and People Assigned Female at Birth (AFAB)
Pelvic pain affects 1 in 5 Women and People Assigned Female at Birth at some time in their life, yet it is a condition that is rarely discussed.
Chronic pelvic pain is poorly understood and often not recognised because it does not show on scans or at an operation. Those with pelvic pain often suffer in silence, unsure where to go and who can help them. People with pelvic pain have a wide range of symptoms for various reasons. Pelvic pain often starts in women during the adolescent years when menstruation begins.
Pain may start in a pelvic organ such as your uterus, uterine tubes (Fallopian tubes), ovaries, endometriosis (uterine lining deposits in places it should not be), bladder, or bowels. Pelvic pain may also start in muscles or joints following an injury. Sometimes pelvic pain starts during a period of severe stress without a precipitating event. Other times no cause is found.
Period pain “dysmenorrhoea”, what is a normal period pain and what is endometriosis?
Period pain is the most common type of pelvic pain. Severe period pain in young women and people AFAB is a bigger problem now than in the past, as girls start to have their periods earlier and become pregnant later. This roughly rounds up to 300 to 400 periods in their lifetime before menopause. A study of 1000 girls aged 16-18 years in Canberra, Australia, found that 21% of the girls had severe pain with periods, and 26% had missed school because of period symptoms. Similar results have been found throughout the world.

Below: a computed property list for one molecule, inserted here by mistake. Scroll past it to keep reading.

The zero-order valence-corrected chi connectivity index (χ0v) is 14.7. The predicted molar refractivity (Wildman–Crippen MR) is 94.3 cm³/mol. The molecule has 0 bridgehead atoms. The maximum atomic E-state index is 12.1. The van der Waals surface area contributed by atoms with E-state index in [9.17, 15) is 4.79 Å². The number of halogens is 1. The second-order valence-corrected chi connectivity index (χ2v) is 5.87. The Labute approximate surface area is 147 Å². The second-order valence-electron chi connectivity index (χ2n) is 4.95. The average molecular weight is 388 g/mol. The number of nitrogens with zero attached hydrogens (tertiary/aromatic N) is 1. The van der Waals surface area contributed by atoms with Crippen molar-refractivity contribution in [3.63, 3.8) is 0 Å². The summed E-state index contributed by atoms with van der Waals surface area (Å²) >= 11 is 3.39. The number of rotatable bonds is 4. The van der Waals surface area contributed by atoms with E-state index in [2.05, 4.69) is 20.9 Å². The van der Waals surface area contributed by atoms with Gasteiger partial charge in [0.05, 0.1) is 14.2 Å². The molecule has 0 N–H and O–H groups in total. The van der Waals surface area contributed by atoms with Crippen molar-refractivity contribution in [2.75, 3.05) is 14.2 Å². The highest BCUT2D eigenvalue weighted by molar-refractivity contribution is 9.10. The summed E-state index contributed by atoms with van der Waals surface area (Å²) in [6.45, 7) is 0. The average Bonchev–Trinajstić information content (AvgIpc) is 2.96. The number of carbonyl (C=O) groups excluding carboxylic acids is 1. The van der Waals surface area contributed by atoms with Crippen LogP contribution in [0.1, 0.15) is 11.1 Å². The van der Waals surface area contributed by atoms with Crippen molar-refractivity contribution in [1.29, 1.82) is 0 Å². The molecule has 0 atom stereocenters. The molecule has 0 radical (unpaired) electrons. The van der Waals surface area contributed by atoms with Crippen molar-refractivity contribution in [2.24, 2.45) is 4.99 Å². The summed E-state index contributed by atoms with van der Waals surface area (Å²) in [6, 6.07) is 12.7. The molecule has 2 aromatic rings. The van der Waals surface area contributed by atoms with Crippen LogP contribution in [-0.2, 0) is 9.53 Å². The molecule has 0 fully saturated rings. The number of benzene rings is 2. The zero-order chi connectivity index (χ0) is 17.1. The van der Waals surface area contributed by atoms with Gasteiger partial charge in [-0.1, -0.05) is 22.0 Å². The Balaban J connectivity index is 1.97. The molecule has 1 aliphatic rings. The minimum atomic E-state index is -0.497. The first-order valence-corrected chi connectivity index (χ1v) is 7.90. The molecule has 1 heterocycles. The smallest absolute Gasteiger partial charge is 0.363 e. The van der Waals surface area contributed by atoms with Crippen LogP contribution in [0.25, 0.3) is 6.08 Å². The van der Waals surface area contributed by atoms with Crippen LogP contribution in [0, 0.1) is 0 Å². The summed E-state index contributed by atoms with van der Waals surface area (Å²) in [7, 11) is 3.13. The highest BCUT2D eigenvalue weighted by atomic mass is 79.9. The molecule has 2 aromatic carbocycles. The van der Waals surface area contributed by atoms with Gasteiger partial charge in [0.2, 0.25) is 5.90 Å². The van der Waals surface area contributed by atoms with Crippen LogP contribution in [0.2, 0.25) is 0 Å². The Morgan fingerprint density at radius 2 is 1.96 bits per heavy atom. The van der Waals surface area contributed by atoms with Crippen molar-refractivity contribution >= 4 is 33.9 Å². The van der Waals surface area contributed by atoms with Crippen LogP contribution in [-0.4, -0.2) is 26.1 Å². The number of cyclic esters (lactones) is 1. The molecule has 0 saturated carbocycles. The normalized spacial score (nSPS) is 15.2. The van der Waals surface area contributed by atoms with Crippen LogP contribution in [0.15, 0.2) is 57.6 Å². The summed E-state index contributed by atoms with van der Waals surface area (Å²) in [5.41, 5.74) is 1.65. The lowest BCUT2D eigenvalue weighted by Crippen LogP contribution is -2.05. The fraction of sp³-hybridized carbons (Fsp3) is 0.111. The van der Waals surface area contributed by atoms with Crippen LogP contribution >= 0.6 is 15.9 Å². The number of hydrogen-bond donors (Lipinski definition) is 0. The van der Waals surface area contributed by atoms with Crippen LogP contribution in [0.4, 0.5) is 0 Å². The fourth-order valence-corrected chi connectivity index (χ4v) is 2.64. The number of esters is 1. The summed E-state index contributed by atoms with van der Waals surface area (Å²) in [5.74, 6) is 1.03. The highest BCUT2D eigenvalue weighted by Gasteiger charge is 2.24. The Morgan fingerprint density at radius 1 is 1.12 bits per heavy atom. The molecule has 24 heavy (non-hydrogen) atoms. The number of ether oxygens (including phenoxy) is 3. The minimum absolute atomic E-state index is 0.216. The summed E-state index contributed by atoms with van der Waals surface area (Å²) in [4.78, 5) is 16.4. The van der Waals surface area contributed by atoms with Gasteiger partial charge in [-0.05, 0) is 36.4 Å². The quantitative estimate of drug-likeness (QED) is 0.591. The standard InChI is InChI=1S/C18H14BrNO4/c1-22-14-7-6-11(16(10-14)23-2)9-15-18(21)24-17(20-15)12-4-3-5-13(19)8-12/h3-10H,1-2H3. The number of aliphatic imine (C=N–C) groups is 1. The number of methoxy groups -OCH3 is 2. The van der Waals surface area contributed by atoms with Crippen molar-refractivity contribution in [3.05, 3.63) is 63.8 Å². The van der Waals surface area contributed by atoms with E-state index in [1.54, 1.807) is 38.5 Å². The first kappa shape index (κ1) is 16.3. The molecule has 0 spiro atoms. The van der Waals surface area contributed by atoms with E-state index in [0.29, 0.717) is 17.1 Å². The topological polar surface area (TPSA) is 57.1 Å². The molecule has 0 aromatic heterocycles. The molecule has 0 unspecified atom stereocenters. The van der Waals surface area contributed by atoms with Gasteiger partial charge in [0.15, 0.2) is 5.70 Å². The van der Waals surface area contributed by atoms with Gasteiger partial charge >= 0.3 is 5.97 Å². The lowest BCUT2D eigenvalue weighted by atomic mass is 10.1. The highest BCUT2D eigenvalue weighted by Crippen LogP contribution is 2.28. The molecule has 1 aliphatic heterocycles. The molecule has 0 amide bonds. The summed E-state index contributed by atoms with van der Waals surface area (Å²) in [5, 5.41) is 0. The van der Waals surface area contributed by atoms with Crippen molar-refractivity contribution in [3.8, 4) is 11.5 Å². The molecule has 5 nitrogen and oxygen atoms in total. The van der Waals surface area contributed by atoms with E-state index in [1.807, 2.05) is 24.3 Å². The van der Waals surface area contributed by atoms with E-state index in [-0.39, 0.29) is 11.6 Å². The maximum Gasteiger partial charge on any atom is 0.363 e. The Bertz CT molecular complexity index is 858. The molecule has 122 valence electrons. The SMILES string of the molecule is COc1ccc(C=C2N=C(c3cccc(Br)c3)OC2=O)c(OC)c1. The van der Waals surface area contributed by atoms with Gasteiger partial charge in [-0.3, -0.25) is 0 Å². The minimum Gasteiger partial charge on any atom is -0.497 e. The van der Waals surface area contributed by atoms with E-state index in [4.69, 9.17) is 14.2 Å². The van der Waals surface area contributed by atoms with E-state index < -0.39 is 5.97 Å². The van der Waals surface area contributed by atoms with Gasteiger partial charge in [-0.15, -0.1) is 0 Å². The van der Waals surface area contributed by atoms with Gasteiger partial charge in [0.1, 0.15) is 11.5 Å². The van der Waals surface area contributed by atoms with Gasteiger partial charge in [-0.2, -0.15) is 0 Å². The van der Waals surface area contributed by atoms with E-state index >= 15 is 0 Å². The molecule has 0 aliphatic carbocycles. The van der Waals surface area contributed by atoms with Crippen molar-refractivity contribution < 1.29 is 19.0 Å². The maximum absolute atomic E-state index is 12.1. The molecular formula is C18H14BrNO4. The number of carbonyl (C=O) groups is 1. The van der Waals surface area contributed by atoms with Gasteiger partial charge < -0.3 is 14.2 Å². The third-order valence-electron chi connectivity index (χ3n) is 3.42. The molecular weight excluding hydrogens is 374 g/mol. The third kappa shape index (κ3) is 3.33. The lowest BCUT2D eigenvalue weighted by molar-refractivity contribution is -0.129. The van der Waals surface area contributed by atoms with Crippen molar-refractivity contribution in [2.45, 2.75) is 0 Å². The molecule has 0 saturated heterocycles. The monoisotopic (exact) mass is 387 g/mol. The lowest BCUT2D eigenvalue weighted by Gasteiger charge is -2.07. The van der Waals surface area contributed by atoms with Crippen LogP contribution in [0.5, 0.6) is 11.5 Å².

None of us knows what another person’s pain is like for them, and you may have wondered if your bad period pain is normal.
Period pain should only be considered ‘normal’ if:
- The pain is only there on the first 1 or 2 days of your period
- It goes away if you use the Pill or take simple pain relief such as paracetamol and non-steroidal inflammatory medications such as ibuprofen, diclofenac or naproxen
If not, your pain may not be considered normal. Period pain does not have to be ‘ just part of being a woman’. Those living with pain must receive good care to live without being brought down by their pelvic pain. If simple treatments for period pain don’t help your pain, you may have endometriosis. This condition is where tissue like the lining of the uterus grows in places outside the uterus around the pelvis. Most endometriosis cannot be seen on an ultrasound.